Report Explores Ways to Share Risk, Mobilize Finance for Infrastructure PPPs
Photo courtesy of Asian Development Bank (ADB)
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The Asian Development Bank and Korea Development Institute published a study on public-private partnerships’ potential to support infrastructure development in Asia.

The report flags deficits in infrastructure for electricity, transportation, and water and sanitation, and highlights an annual investment gap of USD 1.7 trillion.

Key factors behind successful PPP projects include: well-designed contracts, a stable economy, good governance and strong regulations, and a high level of institutional capacity to handle such partnerships.

9 January 2019: A publication released by the Asian Development Bank (ADB) and the Korea Development Institute (KDA) focuses on risks and benefits of public-private partnerships (PPPs) for infrastructure development in Asia. Drawing heavily on the Republic of Korea’s experiences, the report notes that PPPs’ risk-sharing characteristics make them a more attractive option than traditional public procurement processes, but their complexity is an obstacle to implementation.

The report titled, ‘Realizing the Potential of Public-Private Partnerships to Advance Asia’s Infrastructure Development,’ identifies optimal ways of sharing risk in PPPs, proposes financial instruments that can promote private financing for PPPs, and suggests roles that multilateral development banks (MDBs) can play in mobilizing finance for PPPs.

Although rapid growth in developing Asia’s infrastructure has been a key factor in the region’s economic progress, the authors flag continued deficits in infrastructure for electricity, transportation, and water and sanitation. The report highlights that annual investments of USD 1.7 trillion are needed through 2030 in order to maintain momentum and meet the ambitions of the SDGs. However, the foreword underscores, limited public finance constrains growth, and “policymakers are increasingly looking to partnerships with the private sector to help close infrastructure gaps.”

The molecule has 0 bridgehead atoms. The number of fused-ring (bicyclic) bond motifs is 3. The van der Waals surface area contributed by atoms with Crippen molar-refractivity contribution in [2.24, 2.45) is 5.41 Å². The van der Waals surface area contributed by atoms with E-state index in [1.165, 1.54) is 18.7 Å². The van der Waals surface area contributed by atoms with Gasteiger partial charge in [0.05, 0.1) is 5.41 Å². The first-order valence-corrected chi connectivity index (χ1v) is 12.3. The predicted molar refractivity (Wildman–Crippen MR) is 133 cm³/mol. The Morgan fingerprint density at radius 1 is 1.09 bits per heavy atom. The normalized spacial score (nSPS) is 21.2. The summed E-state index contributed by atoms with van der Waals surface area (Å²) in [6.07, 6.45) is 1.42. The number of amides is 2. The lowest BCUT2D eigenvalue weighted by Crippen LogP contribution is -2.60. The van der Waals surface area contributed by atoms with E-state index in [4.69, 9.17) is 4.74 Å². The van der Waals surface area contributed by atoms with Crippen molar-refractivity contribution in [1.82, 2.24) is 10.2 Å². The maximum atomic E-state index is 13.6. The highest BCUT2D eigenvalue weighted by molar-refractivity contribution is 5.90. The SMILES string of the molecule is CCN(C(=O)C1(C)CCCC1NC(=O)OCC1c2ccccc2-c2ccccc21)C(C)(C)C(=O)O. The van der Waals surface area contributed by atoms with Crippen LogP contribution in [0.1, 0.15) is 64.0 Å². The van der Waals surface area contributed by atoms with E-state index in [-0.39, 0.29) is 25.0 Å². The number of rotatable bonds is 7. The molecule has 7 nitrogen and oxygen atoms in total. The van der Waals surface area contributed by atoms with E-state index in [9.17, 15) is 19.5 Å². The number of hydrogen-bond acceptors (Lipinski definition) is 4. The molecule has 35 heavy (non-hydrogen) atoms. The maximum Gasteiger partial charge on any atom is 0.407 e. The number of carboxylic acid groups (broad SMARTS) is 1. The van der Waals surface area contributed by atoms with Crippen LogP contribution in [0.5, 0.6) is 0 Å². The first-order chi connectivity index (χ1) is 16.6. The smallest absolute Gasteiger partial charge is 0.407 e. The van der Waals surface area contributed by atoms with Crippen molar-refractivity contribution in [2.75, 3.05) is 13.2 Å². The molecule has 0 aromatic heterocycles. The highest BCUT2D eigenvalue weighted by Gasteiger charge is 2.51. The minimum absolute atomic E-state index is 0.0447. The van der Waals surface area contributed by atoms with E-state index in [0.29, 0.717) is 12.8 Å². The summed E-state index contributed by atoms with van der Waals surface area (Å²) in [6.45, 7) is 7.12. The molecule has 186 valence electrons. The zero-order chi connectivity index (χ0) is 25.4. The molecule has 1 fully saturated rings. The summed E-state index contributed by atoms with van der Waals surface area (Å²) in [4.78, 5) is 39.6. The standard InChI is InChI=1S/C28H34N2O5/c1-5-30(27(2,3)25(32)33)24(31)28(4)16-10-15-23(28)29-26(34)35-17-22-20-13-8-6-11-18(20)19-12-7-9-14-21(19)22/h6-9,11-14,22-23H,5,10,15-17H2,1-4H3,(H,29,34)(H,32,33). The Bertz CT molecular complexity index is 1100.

PPPs are being increasingly used in Asia, but the level is still low when compared to developed countries.

The publication is divided into three parts, considering:

  1. How economic benefits can be derived from the use of PPPs to develop, build, and upgrade public infrastructure, as well as the risks and challenges that accompany these partnerships;
  2. Financing mechanisms that can be used to attract “hard-to-budge” private investment in public infrastructure; and
  3. Procurement modalities for PPPs in the Republic of Korea, and how better regulation can improve the performance of PPPs in developing Asia.

Inputs from experts on PPPs for infrastructure in Asia note best practices – as well as pitfalls to avoid – for ensuring that PPPs are effective, implemented efficiently, and deliver intended results. PPPs are being increasingly used in Asia, but the level is still low when compared to developed countries.

The report notes that key factors behind successful PPP projects include well-designed contracts, a stable economy, good governance and strong regulations, and a high level of institutional capacity to handle such partnerships. Conversely, examples of barriers to attracting private investments in infrastructure are weak governance that render PPPs less palatable, legal gaps and redundant contracting processes, and unpredictable regulatory environments or political instability. [Publication: Realizing the Potential of Public-Private Partnerships to Advance Asia’s Infrastructure Development] [Publication Landing Page] [News on ADB’s Work on Infrastructure]

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